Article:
World builder. Storyteller. Rules arbiter. Plot writer. Director. Facilitator. Actor. Entertainer. Improv expert. Enemy. Caretaker. Group manager. Event host. The game master (GM) fulfills many tasks, takes on many roles, too numerous to count, and thus, has many faces – and also many names. In TRPGs, usually one single GM juggles all the aspects of this role. In larps, we literarily can encounter a thousand faces if we consider mass conventions. Plot-GMs and battle-GMs have direct player contact in mainstream larps, with plot writers and logistics managers working in the background but with equal importance. Many game masters – or storytellers, dungeon masters, keepers – and organizers prepare and host play as a hobby. Increasingly, we encounter professional GMs, for example, in TRPG cafés in Japan or as educational larpwrights working for an NPO. The thousand faces become ten thousand. Contrastingly, some games follow a trend of GM-less play, eschewing this role completely. Still, how individual GMs take on their role or how the game dislocates the game mastering onto rules or the other players, crucially affects the entertainment value of TRPGs and larps or how they can become vehicles to transport messages and learning goals. We believe the time is right to put the GM into the spotlight of academic and practical investigations. Thus, the JARPS 2022 special issue deals with all aspects of game mastering, focusing on this particular role, but being open also to questions of larp organization or plot writing.
[Full release, including translations and PDF versions with DOIs, will follow after the symposium on November 11]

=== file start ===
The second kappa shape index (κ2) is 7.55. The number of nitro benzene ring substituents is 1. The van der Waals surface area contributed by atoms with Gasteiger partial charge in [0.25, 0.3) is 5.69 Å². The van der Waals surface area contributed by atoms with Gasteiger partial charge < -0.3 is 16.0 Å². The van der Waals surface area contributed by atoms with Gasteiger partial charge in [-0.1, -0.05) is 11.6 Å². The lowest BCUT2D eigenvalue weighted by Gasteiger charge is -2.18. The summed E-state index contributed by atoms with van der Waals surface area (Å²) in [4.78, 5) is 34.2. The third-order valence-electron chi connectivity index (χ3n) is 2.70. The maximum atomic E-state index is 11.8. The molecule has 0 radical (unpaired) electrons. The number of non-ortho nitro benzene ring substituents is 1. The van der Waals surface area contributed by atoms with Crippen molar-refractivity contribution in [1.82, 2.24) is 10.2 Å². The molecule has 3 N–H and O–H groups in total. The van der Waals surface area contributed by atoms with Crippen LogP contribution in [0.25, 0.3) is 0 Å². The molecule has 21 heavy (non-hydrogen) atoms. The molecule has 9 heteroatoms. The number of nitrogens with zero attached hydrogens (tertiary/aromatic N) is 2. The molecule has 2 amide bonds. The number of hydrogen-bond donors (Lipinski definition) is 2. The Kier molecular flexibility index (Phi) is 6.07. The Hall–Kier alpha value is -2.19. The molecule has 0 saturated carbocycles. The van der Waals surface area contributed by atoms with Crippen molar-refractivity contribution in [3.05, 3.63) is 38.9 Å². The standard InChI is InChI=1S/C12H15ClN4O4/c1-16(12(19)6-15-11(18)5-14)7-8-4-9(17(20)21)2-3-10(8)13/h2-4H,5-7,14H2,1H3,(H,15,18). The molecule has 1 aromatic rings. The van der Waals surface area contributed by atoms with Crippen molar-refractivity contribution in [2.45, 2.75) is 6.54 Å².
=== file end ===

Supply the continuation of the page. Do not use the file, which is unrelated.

Hybrid forms, such as the fusion of text and game, are familiar to contemporary readers and players. Tricks with words are done since the most distant poetic productions, and the oldest ergodic texts bring different ways of reading and interpreting their message depending on how the reader engages with them. However, from the 20th century onwards, books, comics, films, and various games, even sporadically, bring the consumer something different from most sequential narratives. The height of these productions – which usually start as isolated experiments – occurred in the 1970s, with the popularity of series like Choose Your Own Adventure. The gamebook boom provided by the Fighting Fantasy series followed in the 1980s. These “different” book collections and many others aimed at younger readers achieving relative success by following and improving on the pioneering formula. Still, they have experienced their decline to the popularization of the internet and when video games developed an ever better graphic quality and gameplay.
However, with the nostalgia for the customs and products of the 20th century and the possibility of media coexisting among so many others without necessarily prizing the elimination of competitors from the entertainment market, we can observe the return of this type of book in the first decades of the 21st century. Within these books, the reader makes the decisions for the protagonist, interfering directly in the course of the narrative and knowing the consequences of their choices that may or may not bring them closer to a happy ending.
The 2023 JARPS special issue considers these text-game-hybrids from various perspectives, asking what triggered a new interest in such games, or what motivates new readers to engage with these media. The papers included in this issue concern the materiality of gamebooks, their potential to restructure academic writing, and how they fit into a larger matrix of analog role-playing games.
Cover © Jéssica Beatriz Tosta